You and your partner will be wearing your wedding rings for the rest of your life — at least, that’s the idea — so it is crucial to choose a durable, beautiful metal which will hold up to years of wear and those little bits of inevitable, accidental abuse to which the ring will be subjected.
Gold is no longer your sole choice, however. Rings are being made of a range of metals, but which is right for your ring? Perhaps there’s no bad choice, but as you learn all about the metals available, some may seem like better choices than others.
Here is a brief look at some of the metals available for wedding rings and their characteristics:
Yellow Gold. It’s no surprise that yellow gold is still a truly popular wedding ring metal. It is the conventional choice, and it’s available in a large range of carats that each have different traits — including a slightly different appearance and various degrees of hardness. Hallmarks verify the carats, guaranteeing that you get what you’re paying for.
White Gold. Naturally, white gold is also a conventional choice for rings of all sorts. Since it’s less costly than yellow gold & available in reasonably-priced alloys, it’s accessible to a wider range of ring buyers than yellow gold. In several cases, white gold is plated onto a tougher metal to give it added strength and durability.
Platinum. Already a popular choice for wedding rings for a few years, platinum is rapidly rising in popularity. It’s very hard, somewhat rare and has an appearance unlike any other metal. It’s definitely not an inexpensive metal, but it is obviously opulent look and durability make it excellent for rings intended to last a lifetime.
Palladium. A relatively new option, palladium is much more durable than white gold though less hard-wearing than platinum. Since it doesn’t need plating onto another metal, it’s taking over some of white gold’s popularity. And since it is a hard metal, it’s taking some of platinum’s popularity as well.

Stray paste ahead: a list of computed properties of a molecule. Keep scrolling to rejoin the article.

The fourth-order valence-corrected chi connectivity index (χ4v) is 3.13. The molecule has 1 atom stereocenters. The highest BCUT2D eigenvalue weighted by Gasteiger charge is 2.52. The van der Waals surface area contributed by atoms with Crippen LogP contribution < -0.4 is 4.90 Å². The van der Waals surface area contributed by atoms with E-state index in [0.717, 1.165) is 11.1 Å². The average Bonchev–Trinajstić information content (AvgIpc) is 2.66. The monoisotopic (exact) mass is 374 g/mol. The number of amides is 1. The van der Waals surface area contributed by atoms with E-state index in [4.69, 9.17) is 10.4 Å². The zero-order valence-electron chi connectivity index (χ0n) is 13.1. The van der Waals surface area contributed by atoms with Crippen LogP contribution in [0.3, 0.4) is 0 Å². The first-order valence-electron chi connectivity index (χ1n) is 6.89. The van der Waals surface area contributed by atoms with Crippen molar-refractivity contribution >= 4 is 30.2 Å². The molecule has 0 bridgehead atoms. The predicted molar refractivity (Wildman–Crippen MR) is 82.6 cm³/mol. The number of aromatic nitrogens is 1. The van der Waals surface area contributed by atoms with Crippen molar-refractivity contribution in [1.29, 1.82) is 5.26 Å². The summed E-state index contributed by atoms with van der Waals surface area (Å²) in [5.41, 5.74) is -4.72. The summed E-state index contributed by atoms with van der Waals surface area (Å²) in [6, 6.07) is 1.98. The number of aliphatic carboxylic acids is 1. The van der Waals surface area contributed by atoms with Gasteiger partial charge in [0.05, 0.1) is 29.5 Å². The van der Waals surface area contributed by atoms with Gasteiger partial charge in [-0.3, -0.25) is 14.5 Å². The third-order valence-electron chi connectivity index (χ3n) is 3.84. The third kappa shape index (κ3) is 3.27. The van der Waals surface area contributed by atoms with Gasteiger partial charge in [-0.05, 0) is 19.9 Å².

Silver. Silver is another traditional choice for jewellery, but it has declined in popularity in recent years because it’s now considered to be too soft to last a lifetime. Still, many families have handed silver wedding rings down thru the generations, so its decline in popularity may not be totally justified. More common and cheaper that other white metals, you cannot disagree with the value of silver.
Titanium. Lightweight and more resistant to scratches than pretty much any other metal, titanium is also prized for its unique appearance. It’s a bit more grey than other white metals, making a titanium wedding ring stand out from other rings.
As well as these popular metals, wedding rings are also made of many other metallic elements and compounds. For example, tungsten carbide is one of the toughest metals available for rings and has an electrifying dark appearance unlike any other metal. Zirconium & black zirconium are also gaining popularity because zirconium looks and performs like titanium but is available at a lower price.
When having a wedding ring made just for your spouse, you’ll have to choose which metal is right. Luckily , you can’t fail. All of the metals on this list — and some others — make great wedding rings which will become conversation pieces for years to come.